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(BBC)   Hey, it's not all bad news, folks; there's a new apple just come out. No, not a smartphone   (bbc.co.uk) divider line
    More: Interesting, Apple, planted tree, interesting apple, cultivated apple, Grafting, new tree, wild Malus sylvestris, European crab apple  
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648 clicks; posted to Food » on 28 Nov 2020 at 6:50 PM (7 weeks ago)   |   Favorite    |   share:  Share on Twitter share via Email Share on Facebook



19 Comments     (+0 »)
 
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2020-11-28 3:47:41 PM  
Potato!
Fark user imageView Full Size
 
2020-11-28 4:24:35 PM  
Apples are weird to us in that they don't breed true in the seed. Every time a bee pollinates an apple flower it's like the genes just get randomly shaken into a new configuration that 99.99% of the time is useless for anything but making cider. But that 0.01% of the time you get something great if someone is paying attention. This guy was.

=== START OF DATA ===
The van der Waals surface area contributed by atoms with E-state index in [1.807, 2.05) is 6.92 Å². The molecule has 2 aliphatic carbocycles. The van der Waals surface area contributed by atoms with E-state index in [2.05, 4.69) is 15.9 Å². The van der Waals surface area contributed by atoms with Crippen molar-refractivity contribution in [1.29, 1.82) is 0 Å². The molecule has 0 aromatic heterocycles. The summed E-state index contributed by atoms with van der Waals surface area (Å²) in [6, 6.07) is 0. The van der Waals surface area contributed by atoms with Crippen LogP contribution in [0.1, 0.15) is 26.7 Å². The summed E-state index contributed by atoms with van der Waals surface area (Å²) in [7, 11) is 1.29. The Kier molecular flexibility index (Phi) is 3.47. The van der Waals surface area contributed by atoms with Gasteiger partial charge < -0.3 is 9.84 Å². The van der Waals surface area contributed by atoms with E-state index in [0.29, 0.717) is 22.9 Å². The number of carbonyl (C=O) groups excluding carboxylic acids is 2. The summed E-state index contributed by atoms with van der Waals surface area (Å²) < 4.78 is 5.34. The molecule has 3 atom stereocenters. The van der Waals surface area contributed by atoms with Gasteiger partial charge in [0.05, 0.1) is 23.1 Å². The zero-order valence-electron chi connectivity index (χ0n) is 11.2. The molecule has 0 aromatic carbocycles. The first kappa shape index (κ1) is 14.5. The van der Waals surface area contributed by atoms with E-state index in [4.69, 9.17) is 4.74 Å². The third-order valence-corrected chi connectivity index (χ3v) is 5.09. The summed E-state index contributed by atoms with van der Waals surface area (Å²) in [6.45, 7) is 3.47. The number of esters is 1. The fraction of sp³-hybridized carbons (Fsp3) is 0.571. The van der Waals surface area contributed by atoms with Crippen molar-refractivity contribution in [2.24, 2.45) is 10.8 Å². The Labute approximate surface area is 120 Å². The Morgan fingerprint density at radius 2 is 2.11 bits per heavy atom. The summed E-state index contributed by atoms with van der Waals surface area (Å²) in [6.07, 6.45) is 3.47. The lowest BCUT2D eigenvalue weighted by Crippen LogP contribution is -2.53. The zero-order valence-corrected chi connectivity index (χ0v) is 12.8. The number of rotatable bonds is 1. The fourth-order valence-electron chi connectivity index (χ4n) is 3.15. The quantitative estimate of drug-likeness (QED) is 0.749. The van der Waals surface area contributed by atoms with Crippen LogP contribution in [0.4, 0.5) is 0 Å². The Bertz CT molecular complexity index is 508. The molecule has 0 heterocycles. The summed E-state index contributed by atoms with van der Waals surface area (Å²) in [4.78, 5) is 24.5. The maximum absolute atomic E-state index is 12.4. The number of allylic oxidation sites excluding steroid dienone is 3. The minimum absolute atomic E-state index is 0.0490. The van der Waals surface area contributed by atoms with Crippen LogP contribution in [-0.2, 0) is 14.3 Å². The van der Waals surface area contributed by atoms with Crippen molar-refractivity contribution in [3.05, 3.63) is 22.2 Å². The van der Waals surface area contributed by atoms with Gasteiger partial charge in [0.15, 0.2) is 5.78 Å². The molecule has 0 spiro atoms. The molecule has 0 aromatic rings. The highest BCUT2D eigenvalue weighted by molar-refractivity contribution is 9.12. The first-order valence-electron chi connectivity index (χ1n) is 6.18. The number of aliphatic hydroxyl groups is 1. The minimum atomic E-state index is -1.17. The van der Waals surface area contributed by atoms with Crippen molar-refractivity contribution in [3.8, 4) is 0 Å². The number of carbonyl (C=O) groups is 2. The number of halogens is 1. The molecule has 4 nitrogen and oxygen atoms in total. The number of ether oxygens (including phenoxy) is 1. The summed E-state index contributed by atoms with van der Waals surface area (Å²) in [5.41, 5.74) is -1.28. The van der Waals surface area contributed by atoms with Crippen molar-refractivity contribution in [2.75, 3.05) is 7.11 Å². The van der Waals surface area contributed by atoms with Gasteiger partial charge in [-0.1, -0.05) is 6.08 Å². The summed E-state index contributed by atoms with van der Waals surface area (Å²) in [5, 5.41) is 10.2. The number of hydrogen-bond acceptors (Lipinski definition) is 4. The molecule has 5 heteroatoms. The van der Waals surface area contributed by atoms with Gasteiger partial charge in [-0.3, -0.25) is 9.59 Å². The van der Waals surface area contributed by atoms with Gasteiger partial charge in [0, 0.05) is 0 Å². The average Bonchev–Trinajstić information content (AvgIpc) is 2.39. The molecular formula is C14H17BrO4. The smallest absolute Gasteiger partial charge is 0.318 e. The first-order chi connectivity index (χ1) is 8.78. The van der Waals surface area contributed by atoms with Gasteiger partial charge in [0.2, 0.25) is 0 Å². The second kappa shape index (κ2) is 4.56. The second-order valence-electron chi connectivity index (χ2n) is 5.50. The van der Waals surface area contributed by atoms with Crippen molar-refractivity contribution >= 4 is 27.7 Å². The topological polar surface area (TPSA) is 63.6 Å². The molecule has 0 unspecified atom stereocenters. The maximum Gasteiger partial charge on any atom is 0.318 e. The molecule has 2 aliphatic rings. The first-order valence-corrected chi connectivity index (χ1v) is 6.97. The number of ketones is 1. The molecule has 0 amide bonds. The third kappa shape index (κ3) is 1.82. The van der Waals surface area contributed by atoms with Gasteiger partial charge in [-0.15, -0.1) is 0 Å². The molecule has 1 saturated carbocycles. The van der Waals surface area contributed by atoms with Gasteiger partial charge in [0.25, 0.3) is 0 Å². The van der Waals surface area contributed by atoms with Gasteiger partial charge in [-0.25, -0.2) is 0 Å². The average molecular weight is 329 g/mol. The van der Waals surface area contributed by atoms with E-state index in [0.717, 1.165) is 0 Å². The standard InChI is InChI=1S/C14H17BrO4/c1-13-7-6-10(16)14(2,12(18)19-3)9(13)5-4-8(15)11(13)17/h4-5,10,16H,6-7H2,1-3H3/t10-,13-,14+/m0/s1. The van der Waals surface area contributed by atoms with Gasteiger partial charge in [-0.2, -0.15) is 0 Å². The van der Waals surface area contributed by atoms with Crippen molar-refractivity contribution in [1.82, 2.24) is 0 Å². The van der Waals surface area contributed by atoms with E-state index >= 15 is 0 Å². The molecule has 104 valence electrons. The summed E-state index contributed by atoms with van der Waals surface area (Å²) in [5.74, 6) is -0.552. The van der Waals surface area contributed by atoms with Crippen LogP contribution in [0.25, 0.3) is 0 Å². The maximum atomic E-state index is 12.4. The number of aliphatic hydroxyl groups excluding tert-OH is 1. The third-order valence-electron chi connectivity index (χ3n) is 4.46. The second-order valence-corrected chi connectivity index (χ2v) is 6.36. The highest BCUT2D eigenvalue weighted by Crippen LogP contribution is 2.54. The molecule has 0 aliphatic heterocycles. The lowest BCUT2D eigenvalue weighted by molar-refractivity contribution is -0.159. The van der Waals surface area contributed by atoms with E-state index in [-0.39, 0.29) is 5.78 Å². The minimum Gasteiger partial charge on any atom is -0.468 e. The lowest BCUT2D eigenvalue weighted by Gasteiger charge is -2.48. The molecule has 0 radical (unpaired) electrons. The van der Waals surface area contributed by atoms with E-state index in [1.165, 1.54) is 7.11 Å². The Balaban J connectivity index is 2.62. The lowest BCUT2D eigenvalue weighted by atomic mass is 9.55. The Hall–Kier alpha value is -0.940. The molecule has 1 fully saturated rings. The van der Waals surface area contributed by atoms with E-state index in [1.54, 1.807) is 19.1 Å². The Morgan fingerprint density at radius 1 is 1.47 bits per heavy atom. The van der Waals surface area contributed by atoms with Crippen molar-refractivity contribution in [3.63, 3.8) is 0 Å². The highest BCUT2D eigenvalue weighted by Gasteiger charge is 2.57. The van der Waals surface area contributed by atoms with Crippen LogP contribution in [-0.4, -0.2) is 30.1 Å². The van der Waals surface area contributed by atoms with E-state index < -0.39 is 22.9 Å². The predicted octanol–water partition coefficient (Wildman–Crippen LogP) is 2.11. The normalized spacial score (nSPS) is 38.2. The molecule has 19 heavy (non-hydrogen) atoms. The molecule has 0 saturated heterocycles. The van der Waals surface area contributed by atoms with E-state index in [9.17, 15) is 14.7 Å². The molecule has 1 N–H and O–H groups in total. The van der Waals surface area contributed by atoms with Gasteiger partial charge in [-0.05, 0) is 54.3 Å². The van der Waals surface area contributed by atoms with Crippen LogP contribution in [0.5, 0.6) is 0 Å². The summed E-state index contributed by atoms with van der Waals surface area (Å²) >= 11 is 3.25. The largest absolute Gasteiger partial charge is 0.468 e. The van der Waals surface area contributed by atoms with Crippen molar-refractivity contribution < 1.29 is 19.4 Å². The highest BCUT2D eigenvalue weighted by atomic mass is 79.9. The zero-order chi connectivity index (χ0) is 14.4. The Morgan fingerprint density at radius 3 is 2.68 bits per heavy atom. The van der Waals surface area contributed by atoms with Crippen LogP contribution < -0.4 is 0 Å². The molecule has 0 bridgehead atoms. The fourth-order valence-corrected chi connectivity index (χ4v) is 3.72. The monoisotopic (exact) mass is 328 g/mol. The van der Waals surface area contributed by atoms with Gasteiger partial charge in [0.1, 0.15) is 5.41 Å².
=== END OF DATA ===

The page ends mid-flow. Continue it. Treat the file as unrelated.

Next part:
Michael Pollan has a great section in his book Botany of Desire about this. Citrus fruits are very similar and John McPhee wrote a wonderful book called Oranges that covers the weirdness of citrus.
 
2020-11-28 4:32:28 PM  
Apparently Robin Williams was haunted by Matt Damon's question and had to find apples he liked.
 
2020-11-28 5:03:47 PM  
UK has 2k+ old apple cultivars.
The accidental hybrids turn up once in while in/around orchards, old & new.
They often have very good disease-resistance and climate tolerances locally.
 
2020-11-28 5:05:47 PM  
You want to know about apple varieties? Check out Orange Pippin. Even what is listed on that site doesn't cover every variety of apple out there.